Talking about homosexuality in 1934 was taboo, and has been for many years thereafter. That is why Lillian Hellman’s THE CHILDREN’S HOUR, a play set in the early 1930’s, raised such a ruckus when Hellman’s play was first performed 1934 when she was only 29 years old.
In fact, while the play was successful on Broadway, it was banned from being performed in some major theatres, considered too scandalous even to be awarded the Pulitzer Prize.
Actually, it is courageous of Playcrafters to produce this play…not because of the subject matter, but because it is a dark tragedy, hardly the typical light summer theatre fare.
In order for it to be successful, THE CHILDREN’S HOUR requires every actor in the production to be outstanding. That includes seven children of middle-school age.
Director Marianne Green was more than successful and remarkable in casting and staging this show as she guided the characters’ emotional roller coaster ride. The pace she set and the intensity with which the scenes played are excellent. Emotions and relationships are grippingly appropriate; the set is outstanding and costumes reflect professional knowledge and selection; lighting is as it should be.
Elizabeth Hennessey and Heather Reese play the two leads — women who have been long time friends, who roomed together in college and later fulfilled their dream by founding The Wright-Dobie successful girl’s school in New England. Both these actresses are excellent in their roles…happy and optimistic in the beginning…devastatingly discouraged in the end.
It’s difficult to know which major performer to mention next because all of them were so fine, but I think it is important to talk about Mary, played by Nikki Johns, an 11 or 12 year old young lady, just about to enter middle school.
Mary is the “bad seed” of the school, presenting challenges for her instructors and making life miserable for her fellow students as she bullies them into doing whatever she wants, including forcing them to lie on her behalf. Mary is the “gang” leader, spoiled badly by her doting grandmother to whom she runs when she wants sympathy.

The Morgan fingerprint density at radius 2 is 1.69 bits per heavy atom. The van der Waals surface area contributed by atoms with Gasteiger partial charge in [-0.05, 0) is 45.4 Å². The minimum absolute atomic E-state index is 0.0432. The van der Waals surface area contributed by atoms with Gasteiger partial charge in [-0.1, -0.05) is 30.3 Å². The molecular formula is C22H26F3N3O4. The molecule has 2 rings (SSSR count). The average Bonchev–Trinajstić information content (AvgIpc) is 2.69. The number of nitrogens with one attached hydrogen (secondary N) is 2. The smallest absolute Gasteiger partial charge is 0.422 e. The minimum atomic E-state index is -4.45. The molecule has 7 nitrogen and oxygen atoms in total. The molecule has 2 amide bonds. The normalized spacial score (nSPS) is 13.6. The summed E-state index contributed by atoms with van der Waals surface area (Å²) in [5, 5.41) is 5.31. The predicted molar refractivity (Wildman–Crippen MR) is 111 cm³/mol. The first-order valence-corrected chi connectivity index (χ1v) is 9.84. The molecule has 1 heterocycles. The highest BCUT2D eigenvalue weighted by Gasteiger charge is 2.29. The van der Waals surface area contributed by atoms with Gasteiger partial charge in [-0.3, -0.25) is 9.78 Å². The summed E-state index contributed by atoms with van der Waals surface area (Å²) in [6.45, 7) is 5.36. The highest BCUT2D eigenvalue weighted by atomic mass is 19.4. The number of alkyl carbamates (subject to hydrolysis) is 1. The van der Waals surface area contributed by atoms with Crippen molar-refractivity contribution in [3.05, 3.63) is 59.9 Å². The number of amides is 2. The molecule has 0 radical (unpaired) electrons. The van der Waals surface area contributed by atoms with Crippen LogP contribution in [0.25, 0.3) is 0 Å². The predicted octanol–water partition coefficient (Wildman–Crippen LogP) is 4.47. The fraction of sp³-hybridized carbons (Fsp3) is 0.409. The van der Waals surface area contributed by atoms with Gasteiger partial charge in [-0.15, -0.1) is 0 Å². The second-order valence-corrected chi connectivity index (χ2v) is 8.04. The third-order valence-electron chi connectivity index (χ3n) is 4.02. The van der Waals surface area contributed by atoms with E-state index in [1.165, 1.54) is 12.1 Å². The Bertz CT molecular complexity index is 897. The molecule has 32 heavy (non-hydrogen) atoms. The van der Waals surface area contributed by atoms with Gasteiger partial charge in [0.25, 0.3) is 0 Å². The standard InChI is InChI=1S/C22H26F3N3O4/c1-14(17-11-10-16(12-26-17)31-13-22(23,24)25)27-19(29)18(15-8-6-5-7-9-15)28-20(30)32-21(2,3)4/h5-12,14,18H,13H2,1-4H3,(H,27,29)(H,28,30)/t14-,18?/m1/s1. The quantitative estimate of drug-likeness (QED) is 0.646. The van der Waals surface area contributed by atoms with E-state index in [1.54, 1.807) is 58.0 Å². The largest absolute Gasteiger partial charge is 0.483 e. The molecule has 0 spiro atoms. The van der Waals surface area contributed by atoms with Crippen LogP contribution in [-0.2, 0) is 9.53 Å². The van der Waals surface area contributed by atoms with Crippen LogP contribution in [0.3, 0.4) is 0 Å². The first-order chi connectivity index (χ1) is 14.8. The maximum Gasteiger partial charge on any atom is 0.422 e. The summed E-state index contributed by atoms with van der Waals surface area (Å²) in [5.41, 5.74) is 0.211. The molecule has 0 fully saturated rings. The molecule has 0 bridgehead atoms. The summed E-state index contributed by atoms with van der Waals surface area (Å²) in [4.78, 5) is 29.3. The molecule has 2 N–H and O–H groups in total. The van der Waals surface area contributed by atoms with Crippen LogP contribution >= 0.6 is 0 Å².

This reviewer doesn’t know how well Johns performed in her earlier school roles, but she was believably good in this one, a nasty bad girl performing well in a demanding role.
John Bell portrayed Dr. Joe Cardin, Karen’s fiancé. He is tall, handsome, devoted to Karen, and staunch in his performance, demonstrating loyalty while subtly revealing internal conflict of potential doubts as the story unfolds.
Suzanne Pedersen is quite believable as Dr. Joe’s dowager aunt, Mrs. Tilford and Mary’s grandmother. She is the school’s rich benefactor who dotes on her family, especially her granddaughter to the exclusion of nearly everything else.
No stranger to the stage is Lauren Rozensky Flanagan as Martha’s Aunt Lily, an aging actress whose accusations to her niece about the headmistresses’ questionable relationships are overheard by the schoolgirls and reported to Mary, thereby starting a series of Crucible-like events that lead to a tragic ending.
Flanagan is annoyingly good as the self-centered, self-absorbed aunt who cares more about herself than her niece, refusing to return to testify at her niece’s trial.
Sue Kuhl is capable and amusing in her role of Agatha, Mrs. Tilford’s housekeeper. She sees right through Mary, clearly finding the girl to be annoying.
All of the girls did a terrific job, including Rosalie whom Mary bullies the most, making Rosalie confirm lies Mary tells about things that were said and done by the two headmistresses of the school. It is those lies which precipitate the downfall leading to tragedy.
Cassie Van Druff plays Rosalie with believable sweetness and shyness, allowing herself to be intimidated by Mary.
This play will move you. It will make you angry. It will make you sad. Most of all, it will make you say, “This performance is well-worth seeing!”
THE CHILDREN’S HOUR
by Lillian Hellman
Directed by Marianne Green
May 31-June 16, 2012
Playcrafters of Skippack
2011 Store Rd. (Just off Skippack Pike )
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